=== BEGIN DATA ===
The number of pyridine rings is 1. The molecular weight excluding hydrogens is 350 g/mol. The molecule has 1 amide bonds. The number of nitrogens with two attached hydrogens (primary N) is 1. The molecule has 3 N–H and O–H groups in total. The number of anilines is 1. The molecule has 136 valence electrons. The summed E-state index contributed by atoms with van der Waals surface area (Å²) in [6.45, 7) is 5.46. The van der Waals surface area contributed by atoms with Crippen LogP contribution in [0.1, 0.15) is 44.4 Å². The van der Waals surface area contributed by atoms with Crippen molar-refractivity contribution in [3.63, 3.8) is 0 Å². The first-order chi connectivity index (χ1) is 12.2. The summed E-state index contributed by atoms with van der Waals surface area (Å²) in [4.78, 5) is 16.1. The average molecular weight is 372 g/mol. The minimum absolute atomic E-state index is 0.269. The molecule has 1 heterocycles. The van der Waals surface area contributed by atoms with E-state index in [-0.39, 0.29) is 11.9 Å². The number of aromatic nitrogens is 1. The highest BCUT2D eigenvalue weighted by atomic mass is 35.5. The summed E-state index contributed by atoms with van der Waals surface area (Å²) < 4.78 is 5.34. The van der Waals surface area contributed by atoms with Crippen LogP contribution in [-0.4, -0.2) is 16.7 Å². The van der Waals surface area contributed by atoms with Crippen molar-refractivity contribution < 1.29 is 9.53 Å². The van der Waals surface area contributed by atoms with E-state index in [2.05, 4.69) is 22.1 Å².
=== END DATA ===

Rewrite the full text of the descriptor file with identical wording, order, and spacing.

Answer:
The number of pyridine rings is 1. The molecular weight excluding hydrogens is 350 g/mol. The molecule has 1 amide bonds. The number of nitrogens with two attached hydrogens (primary N) is 1. The molecule has 3 N–H and O–H groups in total. The number of anilines is 1. The molecule has 136 valence electrons. The summed E-state index contributed by atoms with van der Waals surface area (Å²) in [6.45, 7) is 5.46. The van der Waals surface area contributed by atoms with Crippen LogP contribution in [0.1, 0.15) is 44.4 Å². The van der Waals surface area contributed by atoms with Crippen molar-refractivity contribution in [3.63, 3.8) is 0 Å². The first-order chi connectivity index (χ1) is 12.2. The summed E-state index contributed by atoms with van der Waals surface area (Å²) in [4.78, 5) is 16.1. The average molecular weight is 372 g/mol. The minimum absolute atomic E-state index is 0.269. The molecule has 1 heterocycles. The van der Waals surface area contributed by atoms with E-state index in [-0.39, 0.29) is 11.9 Å². The number of aromatic nitrogens is 1. The highest BCUT2D eigenvalue weighted by atomic mass is 35.5. The summed E-state index contributed by atoms with van der Waals surface area (Å²) < 4.78 is 5.34. The van der Waals surface area contributed by atoms with Crippen LogP contribution in [-0.4, -0.2) is 16.7 Å². The van der Waals surface area contributed by atoms with Crippen molar-refractivity contribution < 1.29 is 9.53 Å². The van der Waals surface area contributed by atoms with E-state index in [2.05, 4.69) is 22.1 Å².